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More than 300,000 trundle daily on the aged Causeway to join a traffic snarl to nowhere.

THE Causeway isn’t working as well as we want it to. It hasn’t been for a very long time. Well, what can we expect of a bridge with 1924 capacity that shoulders a 2019 burden.

More than 300,000 trundle daily on the aged Causeway to join a traffic snarl to nowhere. Or so it seems to the commuters who lose some three hours daily at the checkpoints. Picture this: 3.75 years shaved off in a 30-year working life! That is how much of their life our commuters are trading to cross the Causeway and back.

Many Leaders ago, this newspaper pushed an old idea of a crooked bridge as a congestion beater. We expected a debate. No mountains moved. No earth quaked.

Here, we are again pushing it one more time. Because it does beat more than congestion. It brings back to life shipping in the Johor Straits. Should this option be stuck on the drawing board, vessel movements under the Causeway must be eased. All it needs is the removal of three culverts for this to happen.

A third link is on the table as well. This may go down better with the Singapore government than would the crooked bridge. There are other ways, of course, out of this motorised mess.

Rapid Transit System or RTS is one. But cost — RM4 billion — may be an issue in this post-1Malaysia Development Bhd times. There is also operational issues to be ironed out with Singapore Mass Rapid Transit, or MRT.

Transport experts say RTS can ferry 10,000 passengers per hour. And all it needs is to be on the tracks for 10 to 15 trips per direction to make it viable. Whatever the number of trips — this will depend on platform length, platform holding capacity, station service level, evacuation rates — a figure that has been made public is a maximum load of 72,000 per day.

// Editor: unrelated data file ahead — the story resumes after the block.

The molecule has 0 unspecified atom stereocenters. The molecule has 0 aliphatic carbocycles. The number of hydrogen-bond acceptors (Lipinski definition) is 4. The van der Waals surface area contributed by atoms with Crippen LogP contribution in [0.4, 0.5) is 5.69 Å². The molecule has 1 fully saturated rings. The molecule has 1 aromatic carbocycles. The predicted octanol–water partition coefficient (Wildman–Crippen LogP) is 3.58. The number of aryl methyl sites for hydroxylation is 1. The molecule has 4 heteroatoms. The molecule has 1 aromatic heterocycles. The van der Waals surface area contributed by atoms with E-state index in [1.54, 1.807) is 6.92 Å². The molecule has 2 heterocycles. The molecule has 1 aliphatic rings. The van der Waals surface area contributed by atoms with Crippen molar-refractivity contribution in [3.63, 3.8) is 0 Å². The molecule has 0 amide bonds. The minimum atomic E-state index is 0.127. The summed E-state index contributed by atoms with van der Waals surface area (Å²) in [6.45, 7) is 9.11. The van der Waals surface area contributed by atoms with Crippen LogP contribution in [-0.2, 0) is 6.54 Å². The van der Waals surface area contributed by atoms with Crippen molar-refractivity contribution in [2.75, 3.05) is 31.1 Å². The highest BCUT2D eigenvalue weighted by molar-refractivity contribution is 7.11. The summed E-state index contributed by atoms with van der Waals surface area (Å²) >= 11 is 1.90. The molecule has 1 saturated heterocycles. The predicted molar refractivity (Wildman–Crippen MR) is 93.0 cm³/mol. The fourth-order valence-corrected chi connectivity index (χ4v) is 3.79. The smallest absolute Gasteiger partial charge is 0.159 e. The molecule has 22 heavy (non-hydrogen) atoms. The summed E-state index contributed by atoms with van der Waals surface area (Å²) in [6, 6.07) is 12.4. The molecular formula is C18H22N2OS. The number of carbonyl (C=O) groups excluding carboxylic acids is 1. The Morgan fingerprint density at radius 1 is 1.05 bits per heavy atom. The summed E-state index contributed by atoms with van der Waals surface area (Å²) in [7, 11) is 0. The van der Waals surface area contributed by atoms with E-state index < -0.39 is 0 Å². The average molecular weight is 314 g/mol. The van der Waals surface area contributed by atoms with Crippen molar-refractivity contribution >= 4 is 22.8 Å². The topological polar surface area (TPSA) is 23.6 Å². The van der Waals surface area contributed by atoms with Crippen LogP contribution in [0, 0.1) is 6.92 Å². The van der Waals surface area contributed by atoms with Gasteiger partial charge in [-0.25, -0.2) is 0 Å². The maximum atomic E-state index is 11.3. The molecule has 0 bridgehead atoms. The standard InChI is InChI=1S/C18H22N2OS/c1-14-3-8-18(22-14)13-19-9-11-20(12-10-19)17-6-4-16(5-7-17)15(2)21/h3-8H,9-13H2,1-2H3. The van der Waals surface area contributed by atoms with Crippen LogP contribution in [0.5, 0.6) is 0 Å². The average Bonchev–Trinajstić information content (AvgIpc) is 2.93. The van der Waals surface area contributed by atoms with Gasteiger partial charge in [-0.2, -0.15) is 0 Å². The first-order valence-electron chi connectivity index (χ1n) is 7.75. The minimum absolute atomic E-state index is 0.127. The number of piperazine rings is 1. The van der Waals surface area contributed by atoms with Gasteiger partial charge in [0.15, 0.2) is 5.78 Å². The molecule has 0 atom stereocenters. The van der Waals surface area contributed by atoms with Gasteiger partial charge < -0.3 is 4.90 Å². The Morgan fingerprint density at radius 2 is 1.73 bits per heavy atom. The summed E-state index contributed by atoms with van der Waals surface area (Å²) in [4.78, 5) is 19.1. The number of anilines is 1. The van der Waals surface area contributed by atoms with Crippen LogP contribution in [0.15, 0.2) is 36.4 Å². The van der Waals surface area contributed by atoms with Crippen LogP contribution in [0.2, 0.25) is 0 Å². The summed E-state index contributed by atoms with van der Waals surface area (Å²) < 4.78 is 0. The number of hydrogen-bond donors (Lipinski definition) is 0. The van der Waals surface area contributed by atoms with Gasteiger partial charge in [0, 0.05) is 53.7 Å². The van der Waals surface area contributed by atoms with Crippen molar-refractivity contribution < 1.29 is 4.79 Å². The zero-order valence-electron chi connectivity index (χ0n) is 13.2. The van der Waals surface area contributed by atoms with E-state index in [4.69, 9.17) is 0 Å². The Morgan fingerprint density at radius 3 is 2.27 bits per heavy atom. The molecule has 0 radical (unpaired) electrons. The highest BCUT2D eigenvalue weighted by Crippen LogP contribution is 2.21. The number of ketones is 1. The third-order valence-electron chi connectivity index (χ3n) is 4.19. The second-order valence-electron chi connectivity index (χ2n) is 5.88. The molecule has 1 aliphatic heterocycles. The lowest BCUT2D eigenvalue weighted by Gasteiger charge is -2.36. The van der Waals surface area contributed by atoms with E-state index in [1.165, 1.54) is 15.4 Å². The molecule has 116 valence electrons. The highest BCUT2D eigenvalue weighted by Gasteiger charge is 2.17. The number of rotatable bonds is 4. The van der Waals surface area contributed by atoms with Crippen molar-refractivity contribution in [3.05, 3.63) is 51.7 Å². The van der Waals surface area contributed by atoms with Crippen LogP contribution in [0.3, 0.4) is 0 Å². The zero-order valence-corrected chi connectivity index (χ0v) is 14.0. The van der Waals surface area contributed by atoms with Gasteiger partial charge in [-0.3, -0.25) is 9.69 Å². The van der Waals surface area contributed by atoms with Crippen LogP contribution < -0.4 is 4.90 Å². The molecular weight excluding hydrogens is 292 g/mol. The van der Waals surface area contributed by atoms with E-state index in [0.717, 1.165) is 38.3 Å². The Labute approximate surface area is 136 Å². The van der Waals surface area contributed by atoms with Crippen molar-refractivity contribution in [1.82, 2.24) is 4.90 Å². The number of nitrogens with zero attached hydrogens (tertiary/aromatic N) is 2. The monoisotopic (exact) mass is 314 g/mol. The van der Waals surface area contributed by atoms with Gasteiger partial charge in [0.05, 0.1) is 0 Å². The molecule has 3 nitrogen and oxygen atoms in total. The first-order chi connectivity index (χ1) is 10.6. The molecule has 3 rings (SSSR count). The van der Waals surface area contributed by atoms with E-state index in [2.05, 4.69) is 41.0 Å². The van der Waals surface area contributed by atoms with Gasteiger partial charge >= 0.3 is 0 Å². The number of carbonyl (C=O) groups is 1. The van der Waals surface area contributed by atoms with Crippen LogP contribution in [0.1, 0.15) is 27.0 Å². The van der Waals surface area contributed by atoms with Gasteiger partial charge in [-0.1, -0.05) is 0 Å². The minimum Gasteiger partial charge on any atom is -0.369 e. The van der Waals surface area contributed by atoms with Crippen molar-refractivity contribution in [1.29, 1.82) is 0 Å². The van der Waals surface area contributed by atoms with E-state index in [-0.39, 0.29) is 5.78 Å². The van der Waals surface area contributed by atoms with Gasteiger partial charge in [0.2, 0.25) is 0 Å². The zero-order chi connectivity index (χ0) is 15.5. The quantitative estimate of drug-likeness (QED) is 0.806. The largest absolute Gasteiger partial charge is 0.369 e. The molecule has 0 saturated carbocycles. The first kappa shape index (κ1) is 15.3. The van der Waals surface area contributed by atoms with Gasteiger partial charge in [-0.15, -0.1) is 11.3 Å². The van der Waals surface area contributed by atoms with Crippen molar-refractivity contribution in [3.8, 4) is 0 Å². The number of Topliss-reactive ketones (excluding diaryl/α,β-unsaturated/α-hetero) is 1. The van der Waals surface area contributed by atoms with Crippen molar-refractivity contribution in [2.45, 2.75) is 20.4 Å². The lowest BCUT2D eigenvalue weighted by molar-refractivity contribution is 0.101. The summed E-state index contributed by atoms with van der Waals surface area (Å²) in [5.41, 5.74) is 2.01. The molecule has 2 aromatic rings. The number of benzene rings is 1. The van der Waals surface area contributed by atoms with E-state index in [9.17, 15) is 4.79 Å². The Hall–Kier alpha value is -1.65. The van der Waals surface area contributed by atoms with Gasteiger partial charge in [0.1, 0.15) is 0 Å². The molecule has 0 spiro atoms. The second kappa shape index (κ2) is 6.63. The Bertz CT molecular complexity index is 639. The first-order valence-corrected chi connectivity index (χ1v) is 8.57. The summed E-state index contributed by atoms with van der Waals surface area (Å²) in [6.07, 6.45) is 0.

This does shave off a good number of commuters off the Causeway. But the point to remember is this: RTS is not to eliminate congestion but to alleviate it.

Yet others are hawking ferries as another alternative mode. But English Language lecturer and president of Johor English Language Teaching Association Vincent D’Silva doesn’t think it to be a long-term solution.

He sees two hurdles in its way. One is the short distance between Johor and Singapore. The other is the low passenger load. Both will make ferries go under as other water taxis have done before. For D’Silva, the solution lies elsewhere.

Some see public transport as the answer to present and future congestion woes. But getting our commuters to make the switch isn’t going to be easy. Professor of Transport Dr Ahmad Farhan Mohd Sadullah of the School of Civil Engineering, Universiti Sains Malaysia, offers a reason why our commuters will be reluctant.

We do not have a seamless transport system as Singapore does. Because we do not have a hub — the Johor Central of the now and the future. Farhan sees the Senai airport as a possible candidate. Commuters must be able to go everywhere from here. Like they do in Singapore.

The case for making people mobile without the mess is clear. What it needs is the will to make it happen.

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